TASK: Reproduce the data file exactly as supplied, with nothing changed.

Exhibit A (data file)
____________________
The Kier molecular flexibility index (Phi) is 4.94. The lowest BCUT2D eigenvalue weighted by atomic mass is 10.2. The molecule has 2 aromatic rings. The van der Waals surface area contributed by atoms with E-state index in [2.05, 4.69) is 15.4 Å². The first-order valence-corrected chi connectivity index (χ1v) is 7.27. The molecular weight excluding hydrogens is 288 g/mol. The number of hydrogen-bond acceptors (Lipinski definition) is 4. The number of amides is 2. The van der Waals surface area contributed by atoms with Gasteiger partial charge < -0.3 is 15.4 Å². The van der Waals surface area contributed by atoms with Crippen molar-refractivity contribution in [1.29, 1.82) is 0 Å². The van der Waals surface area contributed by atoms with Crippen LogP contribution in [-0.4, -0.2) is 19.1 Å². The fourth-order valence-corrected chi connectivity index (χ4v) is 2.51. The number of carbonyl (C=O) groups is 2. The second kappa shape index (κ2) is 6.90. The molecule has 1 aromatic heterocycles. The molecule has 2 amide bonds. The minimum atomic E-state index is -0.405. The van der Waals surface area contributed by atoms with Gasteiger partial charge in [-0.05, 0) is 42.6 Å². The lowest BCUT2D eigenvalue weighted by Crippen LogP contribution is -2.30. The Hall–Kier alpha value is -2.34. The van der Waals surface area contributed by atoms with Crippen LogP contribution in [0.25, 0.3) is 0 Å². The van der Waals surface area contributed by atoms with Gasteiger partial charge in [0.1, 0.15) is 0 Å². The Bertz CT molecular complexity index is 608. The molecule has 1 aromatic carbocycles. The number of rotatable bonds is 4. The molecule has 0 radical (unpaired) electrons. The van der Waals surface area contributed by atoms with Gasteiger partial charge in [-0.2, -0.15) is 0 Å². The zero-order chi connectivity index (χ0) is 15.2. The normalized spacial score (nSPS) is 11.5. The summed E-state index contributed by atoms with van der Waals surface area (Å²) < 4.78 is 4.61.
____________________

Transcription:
The Kier molecular flexibility index (Phi) is 4.94. The lowest BCUT2D eigenvalue weighted by atomic mass is 10.2. The molecule has 2 aromatic rings. The van der Waals surface area contributed by atoms with E-state index in [2.05, 4.69) is 15.4 Å². The first-order valence-corrected chi connectivity index (χ1v) is 7.27. The molecular weight excluding hydrogens is 288 g/mol. The number of hydrogen-bond acceptors (Lipinski definition) is 4. The number of amides is 2. The van der Waals surface area contributed by atoms with Gasteiger partial charge < -0.3 is 15.4 Å². The van der Waals surface area contributed by atoms with Crippen molar-refractivity contribution in [1.29, 1.82) is 0 Å². The van der Waals surface area contributed by atoms with Crippen LogP contribution in [-0.4, -0.2) is 19.1 Å². The fourth-order valence-corrected chi connectivity index (χ4v) is 2.51. The number of carbonyl (C=O) groups is 2. The second kappa shape index (κ2) is 6.90. The molecule has 1 aromatic heterocycles. The molecule has 2 amide bonds. The minimum atomic E-state index is -0.405. The van der Waals surface area contributed by atoms with Gasteiger partial charge in [-0.05, 0) is 42.6 Å². The lowest BCUT2D eigenvalue weighted by Crippen LogP contribution is -2.30. The Hall–Kier alpha value is -2.34. The van der Waals surface area contributed by atoms with Crippen LogP contribution in [0.25, 0.3) is 0 Å². The van der Waals surface area contributed by atoms with Gasteiger partial charge in [0.1, 0.15) is 0 Å². The Bertz CT molecular complexity index is 608. The molecule has 1 aromatic carbocycles. The number of rotatable bonds is 4. The molecule has 0 radical (unpaired) electrons. The van der Waals surface area contributed by atoms with Gasteiger partial charge in [-0.2, -0.15) is 0 Å². The zero-order chi connectivity index (χ0) is 15.2. The normalized spacial score (nSPS) is 11.5. The summed E-state index contributed by atoms with van der Waals surface area (Å²) < 4.78 is 4.61.